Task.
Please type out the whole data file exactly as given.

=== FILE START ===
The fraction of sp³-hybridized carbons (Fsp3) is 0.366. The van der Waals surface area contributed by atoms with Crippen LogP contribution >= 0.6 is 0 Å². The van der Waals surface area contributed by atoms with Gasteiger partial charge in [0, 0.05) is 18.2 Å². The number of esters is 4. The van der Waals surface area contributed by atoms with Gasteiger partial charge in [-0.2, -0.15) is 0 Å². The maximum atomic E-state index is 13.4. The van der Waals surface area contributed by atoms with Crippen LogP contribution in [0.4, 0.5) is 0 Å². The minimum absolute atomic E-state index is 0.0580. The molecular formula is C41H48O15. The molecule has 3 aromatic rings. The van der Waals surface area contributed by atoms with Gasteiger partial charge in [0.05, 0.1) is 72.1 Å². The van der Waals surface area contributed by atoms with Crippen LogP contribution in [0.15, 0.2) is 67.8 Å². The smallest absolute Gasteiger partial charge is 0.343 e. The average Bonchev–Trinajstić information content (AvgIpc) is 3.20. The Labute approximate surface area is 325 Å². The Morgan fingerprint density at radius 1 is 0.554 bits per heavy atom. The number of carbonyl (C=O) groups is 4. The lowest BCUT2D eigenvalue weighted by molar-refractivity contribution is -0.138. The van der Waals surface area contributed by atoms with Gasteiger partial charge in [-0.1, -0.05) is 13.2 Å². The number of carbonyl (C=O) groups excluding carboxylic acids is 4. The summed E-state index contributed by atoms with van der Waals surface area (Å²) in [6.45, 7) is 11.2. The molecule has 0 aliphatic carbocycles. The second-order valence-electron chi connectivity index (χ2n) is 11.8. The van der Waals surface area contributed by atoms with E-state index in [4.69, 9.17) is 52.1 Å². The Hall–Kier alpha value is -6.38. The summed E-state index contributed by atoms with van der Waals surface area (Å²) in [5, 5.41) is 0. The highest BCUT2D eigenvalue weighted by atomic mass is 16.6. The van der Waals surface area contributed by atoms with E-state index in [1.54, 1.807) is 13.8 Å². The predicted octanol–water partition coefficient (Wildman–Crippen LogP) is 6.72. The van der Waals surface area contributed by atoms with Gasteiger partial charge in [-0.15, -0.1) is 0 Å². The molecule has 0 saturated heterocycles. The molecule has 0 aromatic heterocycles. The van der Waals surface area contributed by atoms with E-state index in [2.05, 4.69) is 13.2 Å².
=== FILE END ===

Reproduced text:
The fraction of sp³-hybridized carbons (Fsp3) is 0.366. The van der Waals surface area contributed by atoms with Crippen LogP contribution >= 0.6 is 0 Å². The van der Waals surface area contributed by atoms with Gasteiger partial charge in [0, 0.05) is 18.2 Å². The number of esters is 4. The van der Waals surface area contributed by atoms with Gasteiger partial charge in [-0.2, -0.15) is 0 Å². The maximum atomic E-state index is 13.4. The van der Waals surface area contributed by atoms with Crippen LogP contribution in [0.4, 0.5) is 0 Å². The minimum absolute atomic E-state index is 0.0580. The molecular formula is C41H48O15. The molecule has 3 aromatic rings. The van der Waals surface area contributed by atoms with Gasteiger partial charge in [0.05, 0.1) is 72.1 Å². The van der Waals surface area contributed by atoms with Crippen LogP contribution in [0.15, 0.2) is 67.8 Å². The smallest absolute Gasteiger partial charge is 0.343 e. The average Bonchev–Trinajstić information content (AvgIpc) is 3.20. The Labute approximate surface area is 325 Å². The Morgan fingerprint density at radius 1 is 0.554 bits per heavy atom. The number of carbonyl (C=O) groups is 4. The lowest BCUT2D eigenvalue weighted by molar-refractivity contribution is -0.138. The van der Waals surface area contributed by atoms with Gasteiger partial charge in [-0.1, -0.05) is 13.2 Å². The number of carbonyl (C=O) groups excluding carboxylic acids is 4. The summed E-state index contributed by atoms with van der Waals surface area (Å²) in [6.45, 7) is 11.2. The molecule has 0 aliphatic carbocycles. The second-order valence-electron chi connectivity index (χ2n) is 11.8. The van der Waals surface area contributed by atoms with E-state index in [4.69, 9.17) is 52.1 Å². The Hall–Kier alpha value is -6.38. The summed E-state index contributed by atoms with van der Waals surface area (Å²) in [5, 5.41) is 0. The highest BCUT2D eigenvalue weighted by atomic mass is 16.6. The van der Waals surface area contributed by atoms with E-state index in [1.54, 1.807) is 13.8 Å². The predicted octanol–water partition coefficient (Wildman–Crippen LogP) is 6.72. The van der Waals surface area contributed by atoms with Gasteiger partial charge in [-0.15, -0.1) is 0 Å². The molecule has 0 saturated heterocycles. The molecule has 0 aromatic heterocycles. The van der Waals surface area contributed by atoms with E-state index in [2.05, 4.69) is 13.2 Å².